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April 21, 2016

Your DOT Compliance Checklist

Part of running a trucking company is making sure that all the points in the DOT compliance checklist. If your business conducts state-to-state commerce, then it’s important to remember that the government requires you to comply with both the CDL and drug and alcohol checklists. Here’s a look at the major portions of each.

DOT FMCSA Drug and Alcohol Compliance Checklist

It’s important to make sure you’re following the DOT compliance checklist. Serious civil and criminal penalties may be applied to you or to any of your drivers who violate these rules. Always make sure you cover the following things.

  • Ensure your drivers have copies of the DOT policies.
  • Keep the results of pre-employment drug tests for all your drivers on file.
  • Check with your driver’s former employers as to whether the driver had any drug or alcohol problems while employed, and keep records of the findings on file in your office.
  • Make sure that drivers aren’t allowed to perform safety-sensitive tasks.
  • Put all your drivers in a random drug/alcohol testing pool.
  • Conduct random drug testing of half your drivers each year.
  • Randomly check at least 10% of your drivers for alcohol abuse each year.
  • Have all supervisors complete the training program required by the DOT.
  • Remove any driver in violation of DOT regulations from safety-sensitive duties.
  • Ensure that all required records relating to drug and alcohol regulations are on file and can be retrieved at any time.

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CDL Checklist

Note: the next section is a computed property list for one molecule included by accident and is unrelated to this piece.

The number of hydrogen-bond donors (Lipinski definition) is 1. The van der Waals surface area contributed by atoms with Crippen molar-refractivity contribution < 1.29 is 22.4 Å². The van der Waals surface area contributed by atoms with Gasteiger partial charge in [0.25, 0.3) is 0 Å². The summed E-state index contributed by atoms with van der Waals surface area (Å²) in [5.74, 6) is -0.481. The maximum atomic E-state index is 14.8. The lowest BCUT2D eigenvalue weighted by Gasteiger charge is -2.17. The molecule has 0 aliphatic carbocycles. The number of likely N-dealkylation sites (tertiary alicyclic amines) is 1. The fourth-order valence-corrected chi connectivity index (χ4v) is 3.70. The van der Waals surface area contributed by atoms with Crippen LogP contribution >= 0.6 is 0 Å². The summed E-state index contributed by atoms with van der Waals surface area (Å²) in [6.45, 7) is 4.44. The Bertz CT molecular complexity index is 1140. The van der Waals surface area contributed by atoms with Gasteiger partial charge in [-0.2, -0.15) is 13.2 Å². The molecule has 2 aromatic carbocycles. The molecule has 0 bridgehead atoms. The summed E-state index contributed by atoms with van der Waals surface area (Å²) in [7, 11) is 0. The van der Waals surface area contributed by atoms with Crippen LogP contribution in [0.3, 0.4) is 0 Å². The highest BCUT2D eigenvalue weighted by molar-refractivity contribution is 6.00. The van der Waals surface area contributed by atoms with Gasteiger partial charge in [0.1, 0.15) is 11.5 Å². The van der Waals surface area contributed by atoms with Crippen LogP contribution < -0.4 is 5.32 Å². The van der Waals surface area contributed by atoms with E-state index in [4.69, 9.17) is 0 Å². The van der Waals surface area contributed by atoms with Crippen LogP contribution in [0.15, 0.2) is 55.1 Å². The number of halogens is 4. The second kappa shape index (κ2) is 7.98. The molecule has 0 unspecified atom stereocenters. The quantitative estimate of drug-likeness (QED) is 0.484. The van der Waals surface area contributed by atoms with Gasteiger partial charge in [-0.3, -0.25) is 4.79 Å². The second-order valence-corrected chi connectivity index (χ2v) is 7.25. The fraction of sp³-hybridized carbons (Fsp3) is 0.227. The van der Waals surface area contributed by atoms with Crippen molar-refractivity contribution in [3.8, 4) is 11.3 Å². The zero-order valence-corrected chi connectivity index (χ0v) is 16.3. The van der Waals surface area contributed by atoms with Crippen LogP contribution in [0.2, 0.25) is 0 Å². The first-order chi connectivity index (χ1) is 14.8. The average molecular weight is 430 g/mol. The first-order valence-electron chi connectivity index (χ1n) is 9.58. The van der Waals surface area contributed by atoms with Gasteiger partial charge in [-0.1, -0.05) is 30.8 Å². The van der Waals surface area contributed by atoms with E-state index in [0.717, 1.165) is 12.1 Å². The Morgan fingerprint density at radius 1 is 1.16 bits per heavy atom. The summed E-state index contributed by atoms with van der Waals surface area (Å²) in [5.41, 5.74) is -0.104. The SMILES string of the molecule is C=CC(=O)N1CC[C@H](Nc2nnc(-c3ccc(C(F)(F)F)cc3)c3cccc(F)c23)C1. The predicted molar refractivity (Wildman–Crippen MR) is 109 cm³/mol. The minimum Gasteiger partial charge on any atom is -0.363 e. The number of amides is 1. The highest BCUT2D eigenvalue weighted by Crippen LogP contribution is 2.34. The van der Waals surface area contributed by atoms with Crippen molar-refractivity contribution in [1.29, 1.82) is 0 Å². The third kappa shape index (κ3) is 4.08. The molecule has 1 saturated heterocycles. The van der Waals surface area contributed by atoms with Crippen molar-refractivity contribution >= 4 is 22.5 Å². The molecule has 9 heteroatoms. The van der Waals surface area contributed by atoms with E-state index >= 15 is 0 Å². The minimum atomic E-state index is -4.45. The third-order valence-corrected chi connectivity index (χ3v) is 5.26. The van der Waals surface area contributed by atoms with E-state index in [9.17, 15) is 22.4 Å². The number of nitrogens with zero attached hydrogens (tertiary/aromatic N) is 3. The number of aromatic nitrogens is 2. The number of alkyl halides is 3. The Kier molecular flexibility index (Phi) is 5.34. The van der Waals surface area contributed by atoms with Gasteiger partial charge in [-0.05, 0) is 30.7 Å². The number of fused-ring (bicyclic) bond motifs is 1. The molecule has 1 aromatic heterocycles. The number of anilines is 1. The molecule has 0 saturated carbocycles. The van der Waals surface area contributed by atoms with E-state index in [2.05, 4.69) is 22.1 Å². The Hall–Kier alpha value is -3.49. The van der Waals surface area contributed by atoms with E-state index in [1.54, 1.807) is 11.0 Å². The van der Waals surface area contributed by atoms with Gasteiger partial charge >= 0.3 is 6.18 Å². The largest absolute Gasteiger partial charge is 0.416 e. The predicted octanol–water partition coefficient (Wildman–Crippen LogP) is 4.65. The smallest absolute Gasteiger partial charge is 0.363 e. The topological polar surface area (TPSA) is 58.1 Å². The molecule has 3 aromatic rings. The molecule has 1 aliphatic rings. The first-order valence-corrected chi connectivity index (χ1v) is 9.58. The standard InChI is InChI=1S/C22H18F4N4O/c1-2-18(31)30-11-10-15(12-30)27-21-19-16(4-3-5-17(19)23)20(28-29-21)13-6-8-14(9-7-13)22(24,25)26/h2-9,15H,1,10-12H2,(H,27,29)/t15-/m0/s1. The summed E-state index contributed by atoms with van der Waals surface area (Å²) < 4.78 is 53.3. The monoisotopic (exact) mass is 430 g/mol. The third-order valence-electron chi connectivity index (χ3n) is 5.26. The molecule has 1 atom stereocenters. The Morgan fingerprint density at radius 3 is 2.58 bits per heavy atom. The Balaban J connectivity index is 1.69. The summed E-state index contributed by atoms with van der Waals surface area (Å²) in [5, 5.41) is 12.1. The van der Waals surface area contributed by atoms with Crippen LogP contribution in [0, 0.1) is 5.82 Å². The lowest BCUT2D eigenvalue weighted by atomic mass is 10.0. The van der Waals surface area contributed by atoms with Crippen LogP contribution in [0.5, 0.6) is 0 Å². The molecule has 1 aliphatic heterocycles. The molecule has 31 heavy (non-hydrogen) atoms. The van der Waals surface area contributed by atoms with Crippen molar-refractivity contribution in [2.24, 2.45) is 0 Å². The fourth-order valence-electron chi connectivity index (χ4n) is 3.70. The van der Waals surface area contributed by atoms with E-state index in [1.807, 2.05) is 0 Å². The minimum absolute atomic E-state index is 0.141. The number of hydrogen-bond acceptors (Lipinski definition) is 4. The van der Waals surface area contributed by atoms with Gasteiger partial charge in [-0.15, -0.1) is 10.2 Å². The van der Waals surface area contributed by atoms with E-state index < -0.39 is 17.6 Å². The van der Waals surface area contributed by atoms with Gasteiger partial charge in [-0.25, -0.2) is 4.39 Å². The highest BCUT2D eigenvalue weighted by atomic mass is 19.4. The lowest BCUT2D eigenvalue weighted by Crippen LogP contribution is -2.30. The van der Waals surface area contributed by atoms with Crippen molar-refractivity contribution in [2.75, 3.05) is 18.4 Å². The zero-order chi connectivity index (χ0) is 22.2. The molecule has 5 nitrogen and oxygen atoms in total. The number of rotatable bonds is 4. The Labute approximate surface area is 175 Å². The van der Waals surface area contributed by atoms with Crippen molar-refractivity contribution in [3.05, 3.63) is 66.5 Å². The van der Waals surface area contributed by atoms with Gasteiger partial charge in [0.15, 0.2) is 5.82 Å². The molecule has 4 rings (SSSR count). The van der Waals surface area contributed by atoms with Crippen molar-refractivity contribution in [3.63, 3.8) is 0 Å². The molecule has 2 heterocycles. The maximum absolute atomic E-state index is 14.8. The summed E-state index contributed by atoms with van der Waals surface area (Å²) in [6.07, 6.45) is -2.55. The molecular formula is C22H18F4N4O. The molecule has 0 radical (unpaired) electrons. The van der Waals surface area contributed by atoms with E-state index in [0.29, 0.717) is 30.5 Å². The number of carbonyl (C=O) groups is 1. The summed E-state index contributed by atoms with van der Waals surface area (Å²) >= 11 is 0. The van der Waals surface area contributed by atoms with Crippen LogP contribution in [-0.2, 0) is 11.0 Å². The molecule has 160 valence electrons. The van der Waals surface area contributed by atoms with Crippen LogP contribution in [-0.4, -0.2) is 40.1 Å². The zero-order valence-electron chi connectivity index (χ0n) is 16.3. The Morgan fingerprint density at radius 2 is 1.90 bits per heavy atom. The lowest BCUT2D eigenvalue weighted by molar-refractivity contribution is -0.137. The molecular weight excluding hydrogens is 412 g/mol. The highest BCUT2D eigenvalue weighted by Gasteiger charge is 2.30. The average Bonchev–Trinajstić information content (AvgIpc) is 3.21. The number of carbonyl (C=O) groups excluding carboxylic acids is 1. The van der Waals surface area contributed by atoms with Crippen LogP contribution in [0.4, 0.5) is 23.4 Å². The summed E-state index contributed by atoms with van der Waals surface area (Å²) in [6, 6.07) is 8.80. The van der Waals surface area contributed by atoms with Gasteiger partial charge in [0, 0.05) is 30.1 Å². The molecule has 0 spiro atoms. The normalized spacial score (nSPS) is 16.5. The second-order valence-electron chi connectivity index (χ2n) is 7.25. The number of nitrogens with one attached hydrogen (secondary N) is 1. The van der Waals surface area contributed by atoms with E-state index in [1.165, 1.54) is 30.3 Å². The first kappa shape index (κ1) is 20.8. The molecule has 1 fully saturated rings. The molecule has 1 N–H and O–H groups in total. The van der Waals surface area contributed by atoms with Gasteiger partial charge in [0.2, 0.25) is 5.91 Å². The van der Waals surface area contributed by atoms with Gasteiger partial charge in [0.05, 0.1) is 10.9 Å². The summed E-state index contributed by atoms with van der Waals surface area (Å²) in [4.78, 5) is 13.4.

• You must have a copy of the current FMCSA rules in your office. Also, make sure each of your drivers receive a copy of the rules, and sign both a receipt and agreement to comply with the regulations.
  • Complete both pre- and post-trip inspections of all your vehicles and document that you have done so in writing.
  • Keep up-to-date qualification records and safety performance histories for each of your drivers.
  • Document each driver’s hours of service. CDL drivers may not need to complete a log grid if they never drive further than 100 miles from the terminal, but the company must keep records of their hours.
  • Create a regular vehicle maintenance program and make sure that it’s followed.
  • Keep thorough records of the incident in a register.
  • Ensure that all of your vehicles are marked with their DOT numbers.
  • Comply with commercial motor vehicle entry-level driver training requirements.

This sounds like a lot to remember, mostly because it is. These regulations are only a small part of what you must stay on top of when you run a trucking authority. Make sure when the times comes, you contact Motor Carrier HQ for all your authority needs.

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